The biggest moving point of the game is being able to unlock new characters and features. When you go through Challenge Mode, every rank ends in a “Boss Fight” with a character. Beat the character and you can unlock and use them. I personally love how adorable Isabelle is, whom is the first unlockable character in Challenge Mode. Though the biggest thing for enhancing the game is going further to unlock new clubs and ball sets so you can experiment to find out what stats you prefer to be on top as you play.
All of this comes together quite well. Lots of times, Golf is just a mini-game as a part of a larger game, but with the amount of depth here, it really shines as an entire game around the sport. And speaking of depth, if you go through all of Challenge Mode, which is essentially the main campaign of these games, you’ll be spending at least 6 hours of your time golfing, golfing, and golfing some more. Not a bad turnaround especially since I bought this when it was on sale for under $10.
If you’re hoping for golf on the big screen, you’ll need to look for another game, because World Invitational is not PSTV Compatible. Of course, if you’re still on 3.60, you can use a certain homebrew to temporarily disable the whitelist and manage. But, I don’t go in-depth about that sort of thing. That’s more for Hack Informer to go into. The point? It’s not compatible with the PSTV.
Controlling the game is pretty simple, but the game does kind of throw you under the bus and not explanation what those controls are. It’s one of those games where you have to just hit buttons until you know what to do.
Speaking of what to do, let me tell you. You use the Analog Sticks to move the camera around as you aim your shot. The D-Pad also moves the camera angle, but it actually moves where you’re aiming. The L and R triggers are used to move how far you intend to hit the golf ball. Then we get into something a bit trickier. The Face Buttons.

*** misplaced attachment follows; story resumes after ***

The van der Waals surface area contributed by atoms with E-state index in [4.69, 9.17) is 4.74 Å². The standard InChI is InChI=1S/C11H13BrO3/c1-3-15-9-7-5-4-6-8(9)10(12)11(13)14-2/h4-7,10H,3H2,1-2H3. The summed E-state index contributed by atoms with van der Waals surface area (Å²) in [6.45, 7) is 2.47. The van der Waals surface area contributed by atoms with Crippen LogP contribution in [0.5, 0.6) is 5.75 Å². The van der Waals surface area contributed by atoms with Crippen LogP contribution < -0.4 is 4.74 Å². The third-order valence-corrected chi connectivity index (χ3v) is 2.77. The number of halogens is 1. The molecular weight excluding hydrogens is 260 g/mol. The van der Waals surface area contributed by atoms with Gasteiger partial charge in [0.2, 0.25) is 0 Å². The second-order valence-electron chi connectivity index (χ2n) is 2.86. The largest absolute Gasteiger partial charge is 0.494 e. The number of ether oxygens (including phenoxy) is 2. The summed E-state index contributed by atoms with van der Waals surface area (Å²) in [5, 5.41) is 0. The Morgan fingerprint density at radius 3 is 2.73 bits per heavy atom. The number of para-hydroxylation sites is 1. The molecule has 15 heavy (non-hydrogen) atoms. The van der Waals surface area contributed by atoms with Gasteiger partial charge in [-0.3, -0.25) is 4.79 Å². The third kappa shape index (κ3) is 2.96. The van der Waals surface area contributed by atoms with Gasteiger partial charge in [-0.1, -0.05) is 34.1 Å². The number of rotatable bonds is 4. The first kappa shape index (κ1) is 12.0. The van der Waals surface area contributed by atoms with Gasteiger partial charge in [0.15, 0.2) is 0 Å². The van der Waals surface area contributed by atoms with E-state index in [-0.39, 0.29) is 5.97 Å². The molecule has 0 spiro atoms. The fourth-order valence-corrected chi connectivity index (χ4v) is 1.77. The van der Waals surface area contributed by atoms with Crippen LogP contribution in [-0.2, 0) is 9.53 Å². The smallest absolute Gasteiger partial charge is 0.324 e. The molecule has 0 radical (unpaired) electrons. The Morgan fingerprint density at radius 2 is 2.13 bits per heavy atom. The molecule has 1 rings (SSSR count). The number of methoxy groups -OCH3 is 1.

First off, if you are using a Japanese system, like I do, the X and Circle button controls are swapped. If you’re on a western unit, X is used for hitting the ball and Circle can move the camera. If on a Japanese unit, X is for camera and Circle is for hitting the ball. Triangle is also used to move the camera to explore the course. Finally, Square can toggle the “Power” shots that can get you more distance.
Visually, the game is adorable with its anime-style visuals that the series has always been known for. Every character is their own way of cute and the style of the game brings that cuteness out that much further. As far as the in-game graphics go, it looks pretty nice for a Vita title. Sure, there’s the occasional jagged edge, but it’s nothing to get excited about. It’s colorful, adorable, and pretty smooth for the most part.
It performs well, too. Frame-rate is smooth and clean, and there are no exceptionally long loading sequences. I really can’t complain about anything here.
Hot Shots Golf: World Invitational is pretty much THE golf experience for PS Vita gamers. The game does throw you under the bus as far as how the controls work, but everything else about the game is great, from the cute presentation to the surprisingly-deep gameplay system.